Even before I ever became a mother, I loved reading birth stories. Each child’s journey into the world is so unique, particularly from the perspective of the mother. Anyway, just as I did for Caleb, here I document Nathan’s birth story, mostly for my own future reminiscing, but also for anyone else who loves reading about the joyous arrival of a child. As a disclaimer, this post is long and discusses the female anatomy with some detail, so I understand if you’d rather skip reading this post!
As I mentioned in my final pregnancy update, Nathan remained stubborn to the end. In my final week of pregnancy, I tried almost every natural labor induction technique: red raspberry leaf tea, hot sauce-laden foods, hot baths, marathon birthing ball sessions, long walks, breast pump stimulation, and mounds of pineapple. I say “almost” every technique because I couldn’t bring myself to try castor oil. That just sounds like a messy delivery.
So, we took a few last minute photos in the nursery before checking in to the hospital for our scheduled induction on Thursday, January 3rd at 9 PM.
My doctor opted to start the process that evening (as opposed to the next morning) because dilation was minimal at my last appointment, so she anticipated a long labor. I will say that induction has its perks–there was a room and friendly nurse ready and waiting for us. No need to go to triage and haphazardly sign paperwork in the midst of contractions!
After settling in, the nurse did a (rather “aggressive”) cervical check and determined that I was still only 1 centimeter dilated. Ugh. This was going to be a long night. I received the Pitocin at about 9:40 PM, and Seth and I settled in to try to get some rest. Our nurse returned every hour to check my vitals and increase the Pitocin dosage, and I was receiving lots of IV fluids, so I was constantly having to get up to go to the bathroom. The end result was that I didn’t really sleep much during this time period.
At 1:15 AM, I woke up to some mild cramping. The cramps were about 10 minutes apart and got progressively stronger. These were indeed the beginning of contractions, which I was kind of relieved to be feeling after so many weeks of over analyzing every abdominal twinge, wondering if it could be labor. At one point the nurse told me to lie on my side because Baby C’s heart rate was sub-optimal. That position was definitely the worst for painful contractions; I much preferred lying flat on my back and gripping the bedrails.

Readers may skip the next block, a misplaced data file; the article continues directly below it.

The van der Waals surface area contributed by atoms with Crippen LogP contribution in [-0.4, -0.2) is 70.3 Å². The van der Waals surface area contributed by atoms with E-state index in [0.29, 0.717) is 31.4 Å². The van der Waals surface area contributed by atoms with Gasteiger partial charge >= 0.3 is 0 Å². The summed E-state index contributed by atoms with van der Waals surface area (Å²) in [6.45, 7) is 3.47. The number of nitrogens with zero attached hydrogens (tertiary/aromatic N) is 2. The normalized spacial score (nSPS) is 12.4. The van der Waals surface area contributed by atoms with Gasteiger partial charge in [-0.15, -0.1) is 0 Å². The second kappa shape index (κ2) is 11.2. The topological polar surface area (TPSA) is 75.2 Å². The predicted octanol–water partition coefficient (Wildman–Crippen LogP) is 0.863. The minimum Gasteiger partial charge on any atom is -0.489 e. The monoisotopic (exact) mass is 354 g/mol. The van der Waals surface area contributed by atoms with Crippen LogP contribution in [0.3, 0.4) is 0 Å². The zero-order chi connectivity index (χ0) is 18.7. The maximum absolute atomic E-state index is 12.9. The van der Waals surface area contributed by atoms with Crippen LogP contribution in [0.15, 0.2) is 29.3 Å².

I breathed through the contractions for about two hours, all while having the Pitocin dosage increased. Finally at 3:05 AM, I asked to have another cervical check to assess whether I wanted the epidural yet. I had progressed to 4 centimeters, so I went ahead and asked for the epidural. The anesthesiologist arrived around 3:45 AM, and to be honest, the placement of the epidural was the scariest part of labor for me. At one point, I felt fluid running down my back…it’s anyone’s guess as to whether it was blood or spinal fluid.
Anyway, with the epidural in place, the contractions were far less intense, but I could still feel them to a certain degree all the way to delivery, specifically, in my back and deep in my uterus (if that makes any sense). This scared me, as I feared that I was going to feel more of this delivery than I wanted, but it was actually helpful because I knew when to push with each contraction, rather than relying on nursing staff to tell me (as was the case with Caleb).
At 4:30 AM, our nurse checked my progress again and was somewhat shocked to discover that I was fully dilated. All the sudden, our hospital room was a flurry of activity, with equipment being wheeled in and additional nurses preparing for delivery. At this point, I started to shake uncontrollably, and I can’t be sure of the reason. I’ve read that this is common in childbirth in general, but it can also be a side effect of the epidural. I was also anxious about how quickly everything progressed, that I was going to be pushing for hours (as with Caleb), and that I was going to feel a lot of pain during this delivery. Seth worked his magic and calmed me down a bit, but the shaking continued until I delivered.
The obstetrician on call at that hour (not my doctor) had estimated that she could arrive by 5 AM, so I was told to “labor down” for 30 minutes until she could arrive. This was harder than anticipated! As I mentioned, I could still feel my contractions to an extent, and I had the distinct urge to push at 4:45 AM. This baby wanted out NOW.
Finally, just after 5:00 AM, I was allowed to start pushing! Thankfully, the pushing portion of this delivery went much more smoothly and quickly than it did with Caleb. From what Seth and the nurses told me, each push was pretty productive, such that Baby C arrived in less than a half-hour. Nathan Lee Cohen came barreling into the world at 5:27 AM. The doctor handed Nathan to me immediately, and I’ve never been so happy to hold such a wet and slimy creature. Seth cut the cord, and I got some cuddle time before they took Nathan to clean him up and weigh him. The doctor stitched up my second degree tear.
Nathan wanted to feed right away, but we had to wait until his breathing normalized, about 45 minutes. Eventually, we got the chance to nurse and then settled in for a few visitors.
Nathan is now almost two weeks old, and I have all the “new mom feels” all over again. He is so perfect, and I love him more with each passing day. We are so very blessed to have this beautiful baby boy in our life.
I’m excited to see what the future holds for us as a family of four!